The Academic Library in Prison Higher Education: Merced College at Valley State Prison and Central California Women's Facility

By Karrie Bullock, Merced College

Academic librarians are familiar with wearing many hats, and when I was asked to be the department liaison to the prison program, I was intrigued to find out what that would look like. The Merced College Incarcerated Student program serves two prisons located in Chowchilla: Valley State Prison (VSP) and Central California Women’s Facility (CCWF).  The college has expanded class offerings since 2016 and serves approximately 500 students, offering 33 sections between both prisons, and has a steady retention rate of 96%.  Most recently, Merced College began initiating transferable degrees in partnership with Fresno State and VSP.  Overall, this is a very successful and rewarding program for students, faculty and the college.

I became involved with the incarcerated program in Fall 2018. I began with a search through the literature and found very little available through publications, listservs or conferences that offered insight into how the academic library, specifically community colleges, functioned within the prison setting.  Much of what I have adopted and modified has been from public and prison librarians.  The unique population of incarcerated students posed challenging obstacles: for delivery all items must be in print, and items must pass through evaluation with the correctional officers. There is no internet and, at the time of this newsletter, no computers for typing assignments or downloading documents.  There is very limited access to the prison library due to overlapping work schedules and open library hours. These are just a few of the many,  though not insurmountable, barriers to library access.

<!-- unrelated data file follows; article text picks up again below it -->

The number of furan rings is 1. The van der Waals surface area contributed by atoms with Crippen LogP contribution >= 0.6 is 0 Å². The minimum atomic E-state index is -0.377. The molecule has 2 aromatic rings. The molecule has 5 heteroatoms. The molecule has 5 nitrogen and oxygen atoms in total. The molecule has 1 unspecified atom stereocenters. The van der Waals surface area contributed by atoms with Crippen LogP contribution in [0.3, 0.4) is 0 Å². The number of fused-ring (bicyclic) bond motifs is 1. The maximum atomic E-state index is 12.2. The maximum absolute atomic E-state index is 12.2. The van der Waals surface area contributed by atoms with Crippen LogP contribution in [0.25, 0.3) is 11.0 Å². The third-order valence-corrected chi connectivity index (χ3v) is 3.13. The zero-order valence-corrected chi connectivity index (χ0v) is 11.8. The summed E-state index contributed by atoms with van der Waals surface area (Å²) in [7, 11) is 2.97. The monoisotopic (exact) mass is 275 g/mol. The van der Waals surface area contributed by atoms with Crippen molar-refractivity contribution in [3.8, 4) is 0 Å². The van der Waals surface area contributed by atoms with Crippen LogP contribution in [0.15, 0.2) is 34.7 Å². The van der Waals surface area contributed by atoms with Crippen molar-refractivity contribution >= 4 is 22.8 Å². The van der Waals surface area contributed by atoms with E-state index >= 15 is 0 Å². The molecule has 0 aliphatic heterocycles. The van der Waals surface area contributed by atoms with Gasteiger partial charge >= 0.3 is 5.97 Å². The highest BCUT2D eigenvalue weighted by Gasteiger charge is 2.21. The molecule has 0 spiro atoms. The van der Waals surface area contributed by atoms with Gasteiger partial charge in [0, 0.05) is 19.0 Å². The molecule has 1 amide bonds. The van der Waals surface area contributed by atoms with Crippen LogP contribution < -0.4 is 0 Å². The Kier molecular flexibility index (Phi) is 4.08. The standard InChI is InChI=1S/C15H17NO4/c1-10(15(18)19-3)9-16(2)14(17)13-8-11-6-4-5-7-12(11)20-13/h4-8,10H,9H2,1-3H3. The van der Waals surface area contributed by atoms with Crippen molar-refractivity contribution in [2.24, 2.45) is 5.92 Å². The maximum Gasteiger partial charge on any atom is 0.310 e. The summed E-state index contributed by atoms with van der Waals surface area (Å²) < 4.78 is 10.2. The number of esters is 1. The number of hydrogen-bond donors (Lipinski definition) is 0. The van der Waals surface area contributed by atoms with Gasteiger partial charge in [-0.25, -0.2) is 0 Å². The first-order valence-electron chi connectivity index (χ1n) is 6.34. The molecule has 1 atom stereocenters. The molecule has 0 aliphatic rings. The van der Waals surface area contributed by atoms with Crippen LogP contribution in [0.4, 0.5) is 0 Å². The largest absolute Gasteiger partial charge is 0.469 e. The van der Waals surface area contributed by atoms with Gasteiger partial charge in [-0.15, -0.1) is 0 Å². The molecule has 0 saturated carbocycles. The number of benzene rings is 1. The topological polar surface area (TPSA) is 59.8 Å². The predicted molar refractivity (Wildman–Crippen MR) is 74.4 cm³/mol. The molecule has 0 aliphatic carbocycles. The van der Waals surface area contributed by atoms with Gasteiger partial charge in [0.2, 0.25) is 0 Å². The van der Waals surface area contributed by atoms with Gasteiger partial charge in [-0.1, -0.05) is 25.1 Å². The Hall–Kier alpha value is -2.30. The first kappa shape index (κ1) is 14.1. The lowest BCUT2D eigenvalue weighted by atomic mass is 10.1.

Merced College faculty and administrators began working on a handbook to guide shifting policy, identify provisions for equitable access, and outline standards and rigor of the college curriculum, with a provision for library policy and access to resources. Regarding library policy, we will lend physical items to the prison but due to the recent COVID-19 closures, our policy discussion has not been resolved.  The discussion hinges on questions like who is responsible for items collected and returned to the library, what commitments can prison librarians and prison education managers make to determine storage or what to purchase to support Merced College students, what are the rules for check-in and check-out of material (student ID, how long a student can check an item out, how the student would select the book because they have no internet or access to the catalog, etc.). Also, there is the issue of the online databases and prison librarians’ access to these resources—due to vendor licensure, we could not offer the prison librarians log-ins to the college library databases.